At 4.7 miles long, Forest Road 198, also known as Pyeatt Draw Road, is an easy mountain-biking route that provides access to the Pyeatt Draw four-wheeling area.
“It is one of our lesser-developed roads,” Muise said. “There are some camping areas and the fairly well-known rock-climbing 4×4 area that B.F. Goodrich named (in 2006) as one of the top four-wheel-drive routes in the country.”
The bed of Ellison Creek at Pyeatt Draw includes a series of rock ledges and outcroppings that challenge four-wheelers. The forest road parallels the creek, allowing access into and out of the off-roading area.
First Crossing Recreation Area
The first of four day-use areas along the East Verde River, First Crossing is 7 miles east of SR 87. There are toilets and picnic tables. Pay the $8 fee at the drop box in the parking area. The river has swimming holes and fishing. The Arizona Game and Fish Department stocks it with trout and bass. No camping is allowed at the four river crossings.
Water Wheel Recreation Area
Just another half-mile up the road, Water Wheel is the most popular destination for day-use visitors. There is an $8 fee, and the parking lot fills quickly on hot days.
“It’s named for an old water wheel,” Muise said. “A lot of people come to see that. There’s also a waterfall that’s about 25 feet high between Water Wheel and Second Crossing. You can follow the creek bed to reach it.”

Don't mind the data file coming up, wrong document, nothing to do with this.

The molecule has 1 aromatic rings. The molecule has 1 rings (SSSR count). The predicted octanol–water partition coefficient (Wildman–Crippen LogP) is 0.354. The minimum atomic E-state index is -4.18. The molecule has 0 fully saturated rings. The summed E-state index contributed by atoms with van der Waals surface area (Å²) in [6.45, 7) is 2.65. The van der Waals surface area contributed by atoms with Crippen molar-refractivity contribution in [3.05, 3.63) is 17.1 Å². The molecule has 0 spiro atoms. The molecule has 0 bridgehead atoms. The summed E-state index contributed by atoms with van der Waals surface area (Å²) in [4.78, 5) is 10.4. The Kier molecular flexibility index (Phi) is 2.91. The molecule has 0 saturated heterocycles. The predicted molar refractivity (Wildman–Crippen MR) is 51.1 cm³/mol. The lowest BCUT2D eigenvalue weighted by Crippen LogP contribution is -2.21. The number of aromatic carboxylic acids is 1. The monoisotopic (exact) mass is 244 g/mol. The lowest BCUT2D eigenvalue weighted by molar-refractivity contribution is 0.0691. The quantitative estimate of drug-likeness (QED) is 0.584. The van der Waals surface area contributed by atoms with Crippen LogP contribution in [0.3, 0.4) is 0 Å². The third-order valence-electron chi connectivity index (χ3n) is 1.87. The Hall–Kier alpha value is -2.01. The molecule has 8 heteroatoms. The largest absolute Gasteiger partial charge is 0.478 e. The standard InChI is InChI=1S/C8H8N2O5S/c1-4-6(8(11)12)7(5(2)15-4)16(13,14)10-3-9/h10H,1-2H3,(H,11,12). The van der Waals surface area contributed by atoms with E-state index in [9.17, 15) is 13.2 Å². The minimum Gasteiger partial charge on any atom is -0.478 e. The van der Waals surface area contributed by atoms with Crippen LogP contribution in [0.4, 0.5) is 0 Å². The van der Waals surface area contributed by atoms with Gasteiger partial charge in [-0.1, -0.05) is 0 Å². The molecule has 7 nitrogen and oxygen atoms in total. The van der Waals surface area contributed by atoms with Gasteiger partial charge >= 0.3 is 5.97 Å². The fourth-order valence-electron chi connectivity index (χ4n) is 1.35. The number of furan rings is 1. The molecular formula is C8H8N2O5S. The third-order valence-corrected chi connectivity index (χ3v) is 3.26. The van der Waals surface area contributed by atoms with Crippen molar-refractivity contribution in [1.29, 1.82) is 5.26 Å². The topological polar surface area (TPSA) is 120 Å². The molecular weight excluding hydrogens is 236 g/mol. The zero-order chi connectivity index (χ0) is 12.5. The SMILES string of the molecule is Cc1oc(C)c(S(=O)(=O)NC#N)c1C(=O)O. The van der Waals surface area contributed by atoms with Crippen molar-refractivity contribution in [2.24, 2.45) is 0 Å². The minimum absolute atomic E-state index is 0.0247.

Second Crossing Recreation Area
From Water Wheel, Houston Mesa Road rises quickly with a couple of steep switchbacks, then drops just as quickly to Second Crossing, where one of the new bridges has been installed. Rainbow and brown trout, smallmouth bass and sunfish are stocked here. There is an $8 fee.
“It’s a fisherman’s mecca in that area,” Muise said. “I think Game and Fish stocks in that area twice a week. There is a lot of good fishing and a couple of good water holes for swimming and wading.”
Third Crossing Recreation Area
Less than a mile farther along Houston Mesa, a bridge has been built at Third Crossing, the final day-use area. It also requires an $8 daily fee. Third Crossing, like the other day-use areas, offers fishing and swimming holes, and it is also near trails that are popular with all-terrain vehicle riders.
Verde Glen Camping Area
After passing through Whispering Pines (if it’s a Saturday, there’s a chance the fire department is serving breakfast), look for dispersed camping at Verde Glen. Reach it by turning right on Control Road (FR 64) and going a half-mile to the camping area. There is no charge, and there are no services. Bring water and take all your trash with you.
Turn left on FR 64 and follow the signs to Washington Park, where the Highline Trail winds along the base of the Mogollon Rim. It provides access to Colonel Devin Trail, which ascends to the top of the Rim, and the Railroad Tunnel Trail.
The Railroad Tunnel was an attempt in the early 1880s to cut a 3,000-foot-long opening through the Rim that would allow rail transport of copper ore from Globe to Flagstaff. They made it, oh, about 70 feet before the money dried up. An old fish hatchery and a nearby spring make this a favorite destination for hikers.
Note that dispersed camping within 200 feet of the East Verde River in the Washington Park area was banned in April to protect the habitat of the Chiricahua leopard frog.
“That’s all the high points of the recreational areas,” Muise said. “Those are the big features that people are drawn to when they go down Houston Mesa Road.”